Why? Well, despite the huge boom in interest in Initial Coin Offerings (ICOs) in 2017 and 2018, investors reported significant concerns over profitability and return on their capital.

Users who contributed to the EOS ICO in 2018 would have seen just 4% returns, despite the project raising over $4bn.

Telegram’s ICO, touted as the biggest crowdsale in years, gained $1.7bn from private investors. But the token hasn't been distributed yet and there are only a few months remaining before their self-imposed deadline of 31 October, at which point all capital will be returned to investors.

Since the first ICO in 2013 for Mastercoin, hundreds of blockchain projects from payment providers to smart city networks have sought injections of public cash.

As of Q1 2019, ICO funding has fallen off a cliff.

Year-on-year, the amount invested in ICOs has dropped by as much as 97%.

January 2018 saw over 150 ICOs meet their target, with over $1.5bn raised.

Fast forward 12 months and investment had dropped to a little over $100m with just 25 projects completed.

In mid-2017 along came this new proposition, IEOs. They work in much the same way as ICOs, with a few key differences.

So what are IEOs?

  • Developers create the project's tokens, just as they would with an ICO.

    • There is usually a hard cap on the number of tokens available for public sale


  • A centralised cryptocurrency exchange, like Binance, or OKEx, acts as a middleman between the investor and the project.

    • Instead of sending funds directly to the token issuer, investors create an account on a particular exchange and pay their capital to the exchange.

  • As with ICOs, there is a limit on the amount an individual can invest.

  • The exchange promises to vet each project, promising that only the best-quality IEOs will make it to market.

  • The exchange carries out all the relevant anti money-laundering/KYC checks required by the regulation in their country of origin.

  • Buyers can pay for IEO tokens in all the currencies that the exchange accepts, both fiat and crypto.

    • Only

      accept fiat currency.

Recent research from Hong Kong cryptocurrency exchange BitMEX suggests that IEOs are ICOs in all but name.

“In this relatively challenging climate to raise funds, some projects have changed the ‘C’ in ICO to an ‘E’, perhaps in an attempt to assist with raising capital,” they write.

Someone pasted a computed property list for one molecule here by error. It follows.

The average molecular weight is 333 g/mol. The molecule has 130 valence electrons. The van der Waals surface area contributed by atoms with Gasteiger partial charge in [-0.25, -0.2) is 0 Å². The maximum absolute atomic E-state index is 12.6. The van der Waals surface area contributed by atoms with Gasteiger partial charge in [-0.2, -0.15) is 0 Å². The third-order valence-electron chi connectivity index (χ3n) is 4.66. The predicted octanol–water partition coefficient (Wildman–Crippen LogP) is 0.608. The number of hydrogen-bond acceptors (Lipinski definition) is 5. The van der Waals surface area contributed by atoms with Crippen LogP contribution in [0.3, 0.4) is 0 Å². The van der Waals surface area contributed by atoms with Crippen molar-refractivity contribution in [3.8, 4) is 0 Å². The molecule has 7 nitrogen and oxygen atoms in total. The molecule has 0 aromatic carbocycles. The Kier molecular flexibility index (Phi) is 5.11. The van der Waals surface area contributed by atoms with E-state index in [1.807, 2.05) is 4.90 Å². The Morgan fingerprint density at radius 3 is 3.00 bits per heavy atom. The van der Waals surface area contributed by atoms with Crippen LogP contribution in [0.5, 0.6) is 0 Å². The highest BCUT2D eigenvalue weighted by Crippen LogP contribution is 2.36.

“At least for now, to some extent, this appears to be working...However, we remain sceptical about the prospects for long term investors.”

$38.9m has been raised in IEOs so far in 2019, with Binance’s Launchpad the most successful platform.

How do they work?

IEOs issue token offerings to the public in a crowdsale, with a price set by the issuer.

'Developers mint a certain number of tokens and forward them to the exchange. From there, the tokens are sold on to investors who have a KYC-backed account with that exchange.

It makes sense that cryptocurrency exchanges, which may already have thousands or tens of thousands of daily customers, can provide a large pool of potential investors to IEO listings.

There is no limit to the number of IEOs an investor can put his/her money into.

IEOs have a target amount they wish to raise, usually in the millions or tens of millions of US dollars. Ratings agency ICO Rating has this list of upcoming and ongoing IEOs.

A cryptocurrency exchange effectively underwrites each offering by screening the project before it is launched to the public. This nominally provides better protection for investors as token issuers are piggybacking on an exchange’s reputation.

For example, Seattle’s Bittrex announced its first IEO on 13 March 2019. Two days later, it cancelled the $6m RAID token offering, saying there were material concerns about the viability of the project.

Will Wang, head of business development at Singapore exchange Huobi shared concerns that a  recent IEO for ThunderCore listed on its Huobi Prime Lite platform may have seriously damaged the exchange’s reputation after an outcry from early investors.

Embattled exchange Bitfinex, which is embroiled in a legal fight with the New York Attorney General over $850m of losses around stablecoin Tether, claims to have received $1bn USDT in “hard and soft commitments” for its IEO.

As ever, investors will tend to trust exchanges in general good standing.

How do IEOs perform?

Returns, as shown below by that BitMEX report, tend to be more positive than for ICOs.

What’s the regulatory picture for IEOs?

As a relatively new proposal, the regulatory terms for IEOs are not consistent worldwide.

Country-level regulators will often mandate that any project issuing an IEO has some kind of digital asset licence, if there are applicable laws in place.

The self-described ‘Blockchain Island’ Malta, home to Binance, says that any IEO must abide by the rules of the Virtual Financial Assets Act. These are the same terms in place for any company putting forward an ICO for public sale.

At New York’s Consensus 2019, the chief cryptocurrency advisor to the US Securities and Exchange Commission, Valerie Szczepanik said that any platform seeking to list tokens in an IEO may be breaching securities laws.

She counselled: “If they are not registered they will find themselves in trouble in the US. If they have a US issuer or US buyers, if they are operating on the US market.”

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